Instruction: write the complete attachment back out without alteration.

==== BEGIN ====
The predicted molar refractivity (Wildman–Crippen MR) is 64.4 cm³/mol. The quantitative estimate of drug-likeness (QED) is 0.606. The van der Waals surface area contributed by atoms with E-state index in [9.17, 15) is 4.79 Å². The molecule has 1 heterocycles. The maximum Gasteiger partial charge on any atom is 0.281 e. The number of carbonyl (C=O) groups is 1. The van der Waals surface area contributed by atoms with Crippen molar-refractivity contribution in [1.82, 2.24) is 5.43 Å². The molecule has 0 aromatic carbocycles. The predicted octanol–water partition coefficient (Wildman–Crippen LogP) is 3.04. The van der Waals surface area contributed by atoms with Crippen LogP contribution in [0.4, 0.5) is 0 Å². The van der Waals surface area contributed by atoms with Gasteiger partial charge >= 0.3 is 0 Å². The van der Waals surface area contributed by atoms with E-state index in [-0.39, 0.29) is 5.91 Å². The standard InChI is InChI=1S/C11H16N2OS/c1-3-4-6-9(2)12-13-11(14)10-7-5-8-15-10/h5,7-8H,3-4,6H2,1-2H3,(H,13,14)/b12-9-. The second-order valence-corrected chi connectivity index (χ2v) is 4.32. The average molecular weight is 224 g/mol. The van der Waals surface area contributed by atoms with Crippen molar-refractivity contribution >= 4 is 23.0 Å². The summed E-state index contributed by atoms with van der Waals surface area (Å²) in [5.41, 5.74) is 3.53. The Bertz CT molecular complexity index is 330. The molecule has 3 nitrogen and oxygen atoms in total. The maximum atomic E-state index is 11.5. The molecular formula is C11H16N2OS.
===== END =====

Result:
The predicted molar refractivity (Wildman–Crippen MR) is 64.4 cm³/mol. The quantitative estimate of drug-likeness (QED) is 0.606. The van der Waals surface area contributed by atoms with E-state index in [9.17, 15) is 4.79 Å². The molecule has 1 heterocycles. The maximum Gasteiger partial charge on any atom is 0.281 e. The number of carbonyl (C=O) groups is 1. The van der Waals surface area contributed by atoms with Crippen molar-refractivity contribution in [1.82, 2.24) is 5.43 Å². The molecule has 0 aromatic carbocycles. The predicted octanol–water partition coefficient (Wildman–Crippen LogP) is 3.04. The van der Waals surface area contributed by atoms with Crippen LogP contribution in [0.4, 0.5) is 0 Å². The van der Waals surface area contributed by atoms with Gasteiger partial charge >= 0.3 is 0 Å². The van der Waals surface area contributed by atoms with E-state index in [-0.39, 0.29) is 5.91 Å². The standard InChI is InChI=1S/C11H16N2OS/c1-3-4-6-9(2)12-13-11(14)10-7-5-8-15-10/h5,7-8H,3-4,6H2,1-2H3,(H,13,14)/b12-9-. The second-order valence-corrected chi connectivity index (χ2v) is 4.32. The average molecular weight is 224 g/mol. The van der Waals surface area contributed by atoms with Crippen molar-refractivity contribution >= 4 is 23.0 Å². The summed E-state index contributed by atoms with van der Waals surface area (Å²) in [5.41, 5.74) is 3.53. The Bertz CT molecular complexity index is 330. The molecule has 3 nitrogen and oxygen atoms in total. The maximum atomic E-state index is 11.5. The molecular formula is C11H16N2OS.